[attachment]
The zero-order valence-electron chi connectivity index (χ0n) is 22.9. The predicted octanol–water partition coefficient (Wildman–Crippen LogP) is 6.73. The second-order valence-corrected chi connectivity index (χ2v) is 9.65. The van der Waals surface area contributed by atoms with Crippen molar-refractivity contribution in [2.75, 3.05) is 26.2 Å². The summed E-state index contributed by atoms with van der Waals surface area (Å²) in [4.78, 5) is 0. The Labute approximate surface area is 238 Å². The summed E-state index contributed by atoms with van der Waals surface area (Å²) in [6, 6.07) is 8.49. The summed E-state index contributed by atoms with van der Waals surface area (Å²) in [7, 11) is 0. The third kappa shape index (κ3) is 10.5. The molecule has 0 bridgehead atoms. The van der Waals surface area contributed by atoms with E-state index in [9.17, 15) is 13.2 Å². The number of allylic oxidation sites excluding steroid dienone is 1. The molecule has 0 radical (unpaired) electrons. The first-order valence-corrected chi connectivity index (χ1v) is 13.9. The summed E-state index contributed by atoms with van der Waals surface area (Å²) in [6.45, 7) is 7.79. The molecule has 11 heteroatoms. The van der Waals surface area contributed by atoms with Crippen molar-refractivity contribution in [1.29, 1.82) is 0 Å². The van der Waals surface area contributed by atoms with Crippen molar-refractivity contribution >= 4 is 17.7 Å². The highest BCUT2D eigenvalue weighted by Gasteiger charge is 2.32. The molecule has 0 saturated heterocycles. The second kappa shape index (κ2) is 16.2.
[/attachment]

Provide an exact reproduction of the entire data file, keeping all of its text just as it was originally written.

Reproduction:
The zero-order valence-electron chi connectivity index (χ0n) is 22.9. The predicted octanol–water partition coefficient (Wildman–Crippen LogP) is 6.73. The second-order valence-corrected chi connectivity index (χ2v) is 9.65. The van der Waals surface area contributed by atoms with Crippen molar-refractivity contribution in [2.75, 3.05) is 26.2 Å². The summed E-state index contributed by atoms with van der Waals surface area (Å²) in [4.78, 5) is 0. The Labute approximate surface area is 238 Å². The summed E-state index contributed by atoms with van der Waals surface area (Å²) in [6, 6.07) is 8.49. The summed E-state index contributed by atoms with van der Waals surface area (Å²) in [7, 11) is 0. The third kappa shape index (κ3) is 10.5. The molecule has 0 bridgehead atoms. The van der Waals surface area contributed by atoms with E-state index in [9.17, 15) is 13.2 Å². The number of allylic oxidation sites excluding steroid dienone is 1. The molecule has 0 radical (unpaired) electrons. The first-order valence-corrected chi connectivity index (χ1v) is 13.9. The summed E-state index contributed by atoms with van der Waals surface area (Å²) in [6.45, 7) is 7.79. The molecule has 11 heteroatoms. The van der Waals surface area contributed by atoms with Crippen molar-refractivity contribution in [1.29, 1.82) is 0 Å². The van der Waals surface area contributed by atoms with Crippen molar-refractivity contribution >= 4 is 17.7 Å². The highest BCUT2D eigenvalue weighted by Gasteiger charge is 2.32. The molecule has 0 saturated heterocycles. The second kappa shape index (κ2) is 16.2.